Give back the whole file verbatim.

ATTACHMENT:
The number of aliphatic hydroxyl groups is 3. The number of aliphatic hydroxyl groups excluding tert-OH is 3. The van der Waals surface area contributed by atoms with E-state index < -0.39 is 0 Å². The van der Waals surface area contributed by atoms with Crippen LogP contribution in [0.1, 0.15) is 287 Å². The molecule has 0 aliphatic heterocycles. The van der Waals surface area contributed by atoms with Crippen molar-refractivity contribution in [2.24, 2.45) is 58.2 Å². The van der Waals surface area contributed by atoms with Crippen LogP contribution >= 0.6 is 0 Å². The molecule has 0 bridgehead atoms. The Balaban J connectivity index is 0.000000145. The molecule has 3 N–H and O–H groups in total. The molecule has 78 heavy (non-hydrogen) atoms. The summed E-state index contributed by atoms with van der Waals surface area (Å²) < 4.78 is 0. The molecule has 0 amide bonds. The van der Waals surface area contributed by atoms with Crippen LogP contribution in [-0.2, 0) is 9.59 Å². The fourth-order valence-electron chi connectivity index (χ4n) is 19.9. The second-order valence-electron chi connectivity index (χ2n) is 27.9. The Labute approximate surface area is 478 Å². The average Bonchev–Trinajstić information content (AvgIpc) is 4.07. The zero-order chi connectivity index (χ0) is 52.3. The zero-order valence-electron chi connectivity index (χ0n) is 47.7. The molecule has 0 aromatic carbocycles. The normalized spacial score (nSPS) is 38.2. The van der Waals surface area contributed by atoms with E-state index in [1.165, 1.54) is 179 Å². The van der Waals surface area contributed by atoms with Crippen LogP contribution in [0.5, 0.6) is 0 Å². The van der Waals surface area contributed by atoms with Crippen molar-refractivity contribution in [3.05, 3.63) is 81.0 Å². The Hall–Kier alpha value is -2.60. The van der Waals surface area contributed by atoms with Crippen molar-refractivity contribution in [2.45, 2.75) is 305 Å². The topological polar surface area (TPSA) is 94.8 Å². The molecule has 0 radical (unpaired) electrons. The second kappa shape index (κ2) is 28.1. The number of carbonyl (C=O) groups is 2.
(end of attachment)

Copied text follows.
The number of aliphatic hydroxyl groups is 3. The number of aliphatic hydroxyl groups excluding tert-OH is 3. The van der Waals surface area contributed by atoms with E-state index < -0.39 is 0 Å². The van der Waals surface area contributed by atoms with Crippen LogP contribution in [0.1, 0.15) is 287 Å². The molecule has 0 aliphatic heterocycles. The van der Waals surface area contributed by atoms with Crippen molar-refractivity contribution in [2.24, 2.45) is 58.2 Å². The van der Waals surface area contributed by atoms with Crippen LogP contribution >= 0.6 is 0 Å². The molecule has 0 bridgehead atoms. The Balaban J connectivity index is 0.000000145. The molecule has 3 N–H and O–H groups in total. The molecule has 78 heavy (non-hydrogen) atoms. The summed E-state index contributed by atoms with van der Waals surface area (Å²) < 4.78 is 0. The molecule has 0 amide bonds. The van der Waals surface area contributed by atoms with Crippen LogP contribution in [-0.2, 0) is 9.59 Å². The fourth-order valence-electron chi connectivity index (χ4n) is 19.9. The second-order valence-electron chi connectivity index (χ2n) is 27.9. The Labute approximate surface area is 478 Å². The average Bonchev–Trinajstić information content (AvgIpc) is 4.07. The zero-order chi connectivity index (χ0) is 52.3. The zero-order valence-electron chi connectivity index (χ0n) is 47.7. The molecule has 0 aromatic carbocycles. The normalized spacial score (nSPS) is 38.2. The van der Waals surface area contributed by atoms with E-state index in [1.165, 1.54) is 179 Å². The van der Waals surface area contributed by atoms with Crippen LogP contribution in [0.5, 0.6) is 0 Å². The van der Waals surface area contributed by atoms with Crippen molar-refractivity contribution in [3.05, 3.63) is 81.0 Å². The Hall–Kier alpha value is -2.60. The van der Waals surface area contributed by atoms with Crippen molar-refractivity contribution in [2.45, 2.75) is 305 Å². The topological polar surface area (TPSA) is 94.8 Å². The molecule has 0 radical (unpaired) electrons. The second kappa shape index (κ2) is 28.1. The number of carbonyl (C=O) groups is 2.